Southwestern China's Tibet autonomous region has launched a series of favorable tourism policies to draw travelers to enjoy its winter charms from Nov. 1 to March 15.
All State-owned scenic spots rated AAA or higher (AAAAA is the highest rank) are admission-free during the period. Those under AAA and private attractions will offer tickets at half of the offseason prices, says Wang Songping, Tibet's tourism development commission's director.
All star-rated, international and boutique hotels in Tibet, and various air routes to the region, will reduce rates by at least half compared with the peak season, Wang says.
Businesses organizing group tours to Tibet via chartered flights and special tourism trains will be rewarded with monetary incentives.
Tibet enjoys sunny days and starry nights in winter. Many people visit its capital, Lhasa, to see the more than 130 bird species that inhabit the area during the season, Tibet's tourism authority reports. And many folk festivals and Buddhist celebrations also take place during the colder months.
About 2.67 million domestic travelers visited Tibet between January and April, a year-on-year increase of more than 63 percent compared with 2017. Total tourism revenues also increased by nearly 63 percent to exceed 3.5 billion yuan ($504.6 million).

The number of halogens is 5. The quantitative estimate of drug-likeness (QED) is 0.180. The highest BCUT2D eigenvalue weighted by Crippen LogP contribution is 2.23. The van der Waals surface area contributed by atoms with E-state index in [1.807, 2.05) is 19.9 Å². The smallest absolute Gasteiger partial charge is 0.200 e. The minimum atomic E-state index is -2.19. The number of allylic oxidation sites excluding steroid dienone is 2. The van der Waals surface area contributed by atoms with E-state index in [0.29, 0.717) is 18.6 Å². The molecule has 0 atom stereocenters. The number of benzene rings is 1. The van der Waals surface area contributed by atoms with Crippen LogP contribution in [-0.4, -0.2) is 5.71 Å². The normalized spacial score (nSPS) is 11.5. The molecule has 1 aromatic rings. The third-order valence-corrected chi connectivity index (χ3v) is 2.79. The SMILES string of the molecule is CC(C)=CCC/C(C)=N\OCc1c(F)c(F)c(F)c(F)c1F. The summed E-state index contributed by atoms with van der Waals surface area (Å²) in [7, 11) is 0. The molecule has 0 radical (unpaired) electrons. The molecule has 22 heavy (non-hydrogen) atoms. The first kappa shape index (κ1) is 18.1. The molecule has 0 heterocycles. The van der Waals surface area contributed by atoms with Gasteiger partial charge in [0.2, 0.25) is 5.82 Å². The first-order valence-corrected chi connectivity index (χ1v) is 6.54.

The average occupancy rates of major hotels in places like Lhasa and Nyingchi exceeded 50 percent during the first four months of this year.
A new draw to the region is the Luxury Wild Tibet program that features plateau hiking, camping and rafting. The program is developed by China's biggest online travel agency, Ctrip, and Tibet's tourism commission. Routes cover Tibet's Basum Lake scenic area, the Himalayas and the region's southeastern swath.
The region hosts towering mountains, myriad lakes and magnificent glaciers, making it ideal for outdoorsy types. Its biodiversity also appeals to nature lovers.
Indeed, the new policies seem likely to encourage a growing number of visitors to discover Tibet's natural winter appeal.